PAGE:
The Lotus Formula 1 team is facing the threat of possible legal action over its rebranding as 'Team Lotus' next season, as the row over the team's name moved up a gear on Monday.
Group Lotus parent company Proton said it would take 'all necessary steps' to protect its brand after claiming that Lotus F1 boss Tony Fernandes has no right to use the 'Team Lotus' name in Formula 1 next year.
Fernandes announced at the Singapore Grand Prix that he had acquired the rights to the 'Team Lotus' name from its previous owner David Hunt, and that he intended to rename his team for the 2011 season.
But in a statement issued on Monday, Proton said that it believed that Group Lotus was the owner to all rights surrounding the 'Lotus' name in the automotive sector - which included F1.
It suggested therefore that use of the 'Team Lotus' name in F1 would be a breach of its own rights.
The Proton statement said: "Last year, Tony Fernandes and 1 Malaysia Racing Team recognised this by taking a licence from Group Lotus to use the "Lotus" brand for the "Lotus Racing" team in the current Formula 1 season.
"With Proton's agreement, Group Lotus has now terminated its licence to 1 Malaysia Racing Team to use the "Lotus Racing" brand in the 2011 and future Formula 1 seasons as a result of the flagrant and persistent breaches of the licence by 1 Malaysia Racing Team, which were damaging to the "Lotus" brand.
"Following that termination, neither 1 Malaysia Racing Team, nor any other company associated with Mr. Fernandes such as Tune Group Sdn Bhd or Team Lotus Ventures Limited, has the authority of Group Lotus to use any "Lotus" brand in the 2011 Formula 1 season. This includes the use of the brand "Team Lotus".
"Group Lotus understands that Mr. Fernandes intends to rebrand the current "Lotus Racing" Formula 1 team to "Team Lotus" for the 2011 Formula 1 season. Mr. Fernandes indicates that Tune Group has acquired the rights to the name "Team Lotus" from a business formerly owned by David Hunt called Team Lotus Ventures Limited.
"roup Lotus believes these rights to have no proper legal foundation, a fact of which Mr. Fernandes was well aware when his company purchased them.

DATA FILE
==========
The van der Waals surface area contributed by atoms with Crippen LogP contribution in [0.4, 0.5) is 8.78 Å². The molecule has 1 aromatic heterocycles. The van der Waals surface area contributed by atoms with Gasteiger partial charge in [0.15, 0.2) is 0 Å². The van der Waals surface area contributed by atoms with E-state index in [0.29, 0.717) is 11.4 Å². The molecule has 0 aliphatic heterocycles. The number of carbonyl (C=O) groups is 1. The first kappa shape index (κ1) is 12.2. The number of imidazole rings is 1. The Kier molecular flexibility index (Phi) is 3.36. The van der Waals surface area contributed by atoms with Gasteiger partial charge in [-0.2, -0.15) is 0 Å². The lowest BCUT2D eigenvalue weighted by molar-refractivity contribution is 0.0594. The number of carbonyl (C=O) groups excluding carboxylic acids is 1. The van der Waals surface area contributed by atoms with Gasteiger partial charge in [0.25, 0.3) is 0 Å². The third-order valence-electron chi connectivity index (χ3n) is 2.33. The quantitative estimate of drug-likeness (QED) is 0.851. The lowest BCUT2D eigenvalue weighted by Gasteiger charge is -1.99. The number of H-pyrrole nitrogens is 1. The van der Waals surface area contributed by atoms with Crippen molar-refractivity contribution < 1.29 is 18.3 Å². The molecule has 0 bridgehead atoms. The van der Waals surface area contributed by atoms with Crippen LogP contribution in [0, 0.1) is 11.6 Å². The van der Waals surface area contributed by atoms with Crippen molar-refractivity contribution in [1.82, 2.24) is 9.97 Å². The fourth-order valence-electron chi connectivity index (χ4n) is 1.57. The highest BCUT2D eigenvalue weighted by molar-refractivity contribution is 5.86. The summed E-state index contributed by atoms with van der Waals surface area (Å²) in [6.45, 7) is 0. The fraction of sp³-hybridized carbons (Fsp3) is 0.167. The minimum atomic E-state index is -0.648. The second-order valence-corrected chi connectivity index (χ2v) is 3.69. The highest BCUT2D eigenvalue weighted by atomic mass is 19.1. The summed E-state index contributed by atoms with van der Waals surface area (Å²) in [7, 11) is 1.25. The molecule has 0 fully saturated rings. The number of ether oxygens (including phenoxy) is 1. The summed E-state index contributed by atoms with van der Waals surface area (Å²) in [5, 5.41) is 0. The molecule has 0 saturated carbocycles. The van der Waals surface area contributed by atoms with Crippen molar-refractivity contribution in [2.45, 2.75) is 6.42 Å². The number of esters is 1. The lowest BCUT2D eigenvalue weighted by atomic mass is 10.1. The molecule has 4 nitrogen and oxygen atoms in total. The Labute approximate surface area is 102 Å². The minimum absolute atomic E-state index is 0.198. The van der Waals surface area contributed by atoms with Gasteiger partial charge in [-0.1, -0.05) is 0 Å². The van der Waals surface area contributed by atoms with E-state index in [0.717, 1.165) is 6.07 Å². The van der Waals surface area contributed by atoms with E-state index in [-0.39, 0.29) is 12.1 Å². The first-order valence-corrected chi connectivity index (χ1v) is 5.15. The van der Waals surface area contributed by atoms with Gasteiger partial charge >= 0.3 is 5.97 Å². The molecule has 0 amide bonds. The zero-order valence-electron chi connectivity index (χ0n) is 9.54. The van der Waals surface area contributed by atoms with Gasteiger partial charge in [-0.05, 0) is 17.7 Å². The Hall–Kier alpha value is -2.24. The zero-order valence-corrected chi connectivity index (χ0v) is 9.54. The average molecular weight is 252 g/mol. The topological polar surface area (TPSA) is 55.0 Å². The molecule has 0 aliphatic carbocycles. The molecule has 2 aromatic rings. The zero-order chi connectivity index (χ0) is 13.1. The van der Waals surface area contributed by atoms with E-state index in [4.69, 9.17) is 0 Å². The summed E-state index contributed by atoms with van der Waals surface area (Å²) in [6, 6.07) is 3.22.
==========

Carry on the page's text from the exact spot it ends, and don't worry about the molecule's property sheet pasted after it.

"PROTON will support Group Lotus in taking all necessary steps to protect its rights in the "Lotus" name, including resisting any attempts by Mr. Fernandes or his companies, or any other unauthorised person, to use the "Lotus" name in the 2011 Formula 1 season."
The growing dispute between the Lotus Group and Fernandes became clear last week when the road car company announced that it was sponsoring the ART GP2 team next year - in direct competition to Fernandes' own AirAsia outfit.
Proton's chairman Dato' Sri Mohd. Nadzmi Mohd made it clear that the company would do all it could to ensure that Fernandes did not run under the Lotus banner next year.
"We believe the Lotus brand to be one of the most valuable brands in Formula 1 today," he said. "We are the owners of this brand, and will take all necessary steps to protect it.
"Tony Fernandes has no rights to use the Lotus brand in the 2011 Formula 1 season, and we will strongly resist any attempts by him to use our brand without our permission and will withdraw our sponsorship of the Lotus Racing team."
"To put it simply, Group Lotus is everything Lotus. The fact that 1 Malaysia Racing Team entered into an agreement with Group Lotus to use the brand means that both Mr. Fernandes and 1 Malaysia Racing Team recognises and acknowledges Group Lotus' rights."
For an analysis of the dispute over the Lotus name, read Adam Cooper's feature here.
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